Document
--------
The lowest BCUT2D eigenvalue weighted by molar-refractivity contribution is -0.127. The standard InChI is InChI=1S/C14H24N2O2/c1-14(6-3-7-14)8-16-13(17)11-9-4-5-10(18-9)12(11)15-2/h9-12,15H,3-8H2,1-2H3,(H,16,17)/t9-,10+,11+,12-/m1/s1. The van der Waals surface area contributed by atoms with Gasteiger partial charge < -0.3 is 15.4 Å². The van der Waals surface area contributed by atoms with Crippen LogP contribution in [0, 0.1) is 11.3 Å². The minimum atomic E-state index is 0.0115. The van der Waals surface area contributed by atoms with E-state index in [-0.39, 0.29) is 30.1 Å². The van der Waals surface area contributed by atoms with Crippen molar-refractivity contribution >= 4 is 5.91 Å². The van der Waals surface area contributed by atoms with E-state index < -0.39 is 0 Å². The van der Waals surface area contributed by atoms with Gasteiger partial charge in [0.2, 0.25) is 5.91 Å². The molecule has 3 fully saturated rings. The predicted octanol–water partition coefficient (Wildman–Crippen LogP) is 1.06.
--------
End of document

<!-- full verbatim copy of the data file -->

The lowest BCUT2D eigenvalue weighted by molar-refractivity contribution is -0.127. The standard InChI is InChI=1S/C14H24N2O2/c1-14(6-3-7-14)8-16-13(17)11-9-4-5-10(18-9)12(11)15-2/h9-12,15H,3-8H2,1-2H3,(H,16,17)/t9-,10+,11+,12-/m1/s1. The van der Waals surface area contributed by atoms with Gasteiger partial charge < -0.3 is 15.4 Å². The van der Waals surface area contributed by atoms with Crippen LogP contribution in [0, 0.1) is 11.3 Å². The minimum atomic E-state index is 0.0115. The van der Waals surface area contributed by atoms with E-state index in [-0.39, 0.29) is 30.1 Å². The van der Waals surface area contributed by atoms with Crippen molar-refractivity contribution >= 4 is 5.91 Å². The van der Waals surface area contributed by atoms with E-state index < -0.39 is 0 Å². The van der Waals surface area contributed by atoms with Gasteiger partial charge in [0.2, 0.25) is 5.91 Å². The molecule has 3 fully saturated rings. The predicted octanol–water partition coefficient (Wildman–Crippen LogP) is 1.06.